What if Engenia®, FeXapan® or Xtendimax® are not an Option for Cotton Weed Control?
Recently the 9th Circuit Court vacated the labels for Engenia®, FeXapan® and Xtendimax® in cotton. What does that mean?
In Oklahoma, as it currently stands, existing stocks of Engenia®, FeXapan® and Xtendimax® may be applied to Roundup® Ready Xtend cotton and soybean through July 31, 2020.
What are my options if I haven’t already purchased dicamba or need to make an application after July 31st?
Currently the following products are labeled for over-top-applications in Roundup® Ready XtendFlex cotton:
- Liberty® and Roundup® (glyphosate)
- Dual Magnum® (metolachlor), Outlook® and Warrant®
- Assure II®, Fusilade® DX, Poast® and Select® (clethodim)
Tavium® is a premix of dicamba and metolachlor. It was not included with the 9th Circuit Court ruling because it was not labeled at the time of the case filing. It is the only dicamba formulation that currently has a federal label. Tavium® has the added benefit of including metolachlor for additional residual weed control. Depending on the weed spectrum in your area, it may be beneficial to include glyphosate with this herbicide. Controlling small weeds will still be important for success with this herbicide. Special precautions and label restrictions apply to Tavium®. Tavium® can be applied through the 6th leaf growth stage or within 60 days after planting, whichever comes first. The postharvest interval on cotton is 100 days prior to harvest.
Liberty® and Roundup® (glyphosate) are non-selective herbicides that have activity on a wide range of weeds including both broadleaves and grasses. The current issue with Roundup® is the number of fields that have weeds resistant to this herbicide. However, there are many weeds in cotton (especially grasses) that are still controlled by Roundup®. Timing is critical on all weed species with Liberty® especially with pigweed and grasses. Pigweeds need to be 4 inches or less and grasses 3 to 8 inches for most species. Inadequate control has been consistently observed when applications are made to larger weeds. Some evidence has been seen that a tank-mix combination of these herbicides can be effective where resistant pigweed or larger weeds occur. A second application of Liberty® or Liberty® + Roundup® 10 to 14 days after the initial application may be beneficial as well.
For cotton growers who have enough Engenia®, FeXapan®or Xtendimax® on hand for one application — consider applying Liberty® first to small emerged weeds and following with a later application of dicamba. This will only work if applications of Liberty® are made to small weeds (less than 4 inches) and applications are made to achieve thorough coverage of these small weeds.
Staple® herbicide has activity on several broadleaf weeds in Oklahoma. Additionally, it provides postemergence as well as residual weed control on several of these weeds. Timing based on weed size is extremely important for postemergence weed control with Staple®. Many weeds require applications to be made prior to the weed being greater than 2 inches in height. Staple is also ineffective on ALS-resistant weeds. In some areas this includes Palmer pigweed.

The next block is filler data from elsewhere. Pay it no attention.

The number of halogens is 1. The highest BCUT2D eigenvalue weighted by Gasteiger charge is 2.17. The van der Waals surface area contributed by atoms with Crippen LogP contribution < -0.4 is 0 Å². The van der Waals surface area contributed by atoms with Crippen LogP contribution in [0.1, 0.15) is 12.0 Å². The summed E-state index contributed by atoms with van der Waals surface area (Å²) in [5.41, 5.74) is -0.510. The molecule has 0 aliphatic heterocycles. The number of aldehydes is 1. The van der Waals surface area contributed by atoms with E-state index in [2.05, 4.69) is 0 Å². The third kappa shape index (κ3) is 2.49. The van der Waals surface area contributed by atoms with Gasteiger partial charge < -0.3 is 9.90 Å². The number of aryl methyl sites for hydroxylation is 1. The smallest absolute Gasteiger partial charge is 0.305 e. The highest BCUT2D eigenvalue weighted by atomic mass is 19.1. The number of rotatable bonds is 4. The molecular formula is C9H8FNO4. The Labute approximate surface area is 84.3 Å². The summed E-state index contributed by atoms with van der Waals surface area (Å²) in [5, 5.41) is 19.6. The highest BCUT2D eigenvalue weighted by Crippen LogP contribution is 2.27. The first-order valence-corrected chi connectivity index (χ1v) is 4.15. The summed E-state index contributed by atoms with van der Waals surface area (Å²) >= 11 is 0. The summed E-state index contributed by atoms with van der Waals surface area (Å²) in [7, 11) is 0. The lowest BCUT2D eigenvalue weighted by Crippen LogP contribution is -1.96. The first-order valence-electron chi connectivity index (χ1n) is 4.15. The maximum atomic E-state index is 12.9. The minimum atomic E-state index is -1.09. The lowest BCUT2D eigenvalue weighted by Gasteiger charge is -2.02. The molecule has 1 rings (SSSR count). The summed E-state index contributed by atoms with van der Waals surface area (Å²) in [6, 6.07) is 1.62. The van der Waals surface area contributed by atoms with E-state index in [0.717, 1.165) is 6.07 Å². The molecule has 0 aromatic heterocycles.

Dual Magnum® (metolachlor), Outlook® and Warrant® herbicides can be applied after cotton is up, but will not control any emerged weeds at the time of application. These herbicides only control weeds that have not emerged at the time of application. Additionally, these herbicides require an activating rainfall or irrigation to move the herbicide into the soil profile to control weeds that are not emerged. These products provide residual weed control if they are tank-mixed with an effective postemergence herbicide or are applied before the next flush of weeds occur. Considering the current supply restrictions on dicamba it would likely be a good idea to tankmix one of these herbicides with any existing dicamba products or one of the other postemergence herbicides.
Assure II®, Fusilade® DX, Poast® and Select® (clethodim) will control most grass species when applied postemergence. These herbicides do not provide any activity on broadleaf weeds like pigweed. Size of grass control will vary by species and herbicide applied. However, with the exception of rhizome Johnsongrass control is generally better on grasses less than 6 inches in size.
There are several options that can be applied either post-directed or through a hooded application. Cultivation or hand weeding is a final option to control troublesome weed escapes in cotton.
Consult all herbicide labels for restrictions, weed size, crop stage, use rates, tank mix partners and herbicide adjuvants needed. It is also important to read labels for preharvest and crop rotation intervals.
Weed Science Extension Specialist
Weed Science Extension Specialist
Cotton Extension Specialist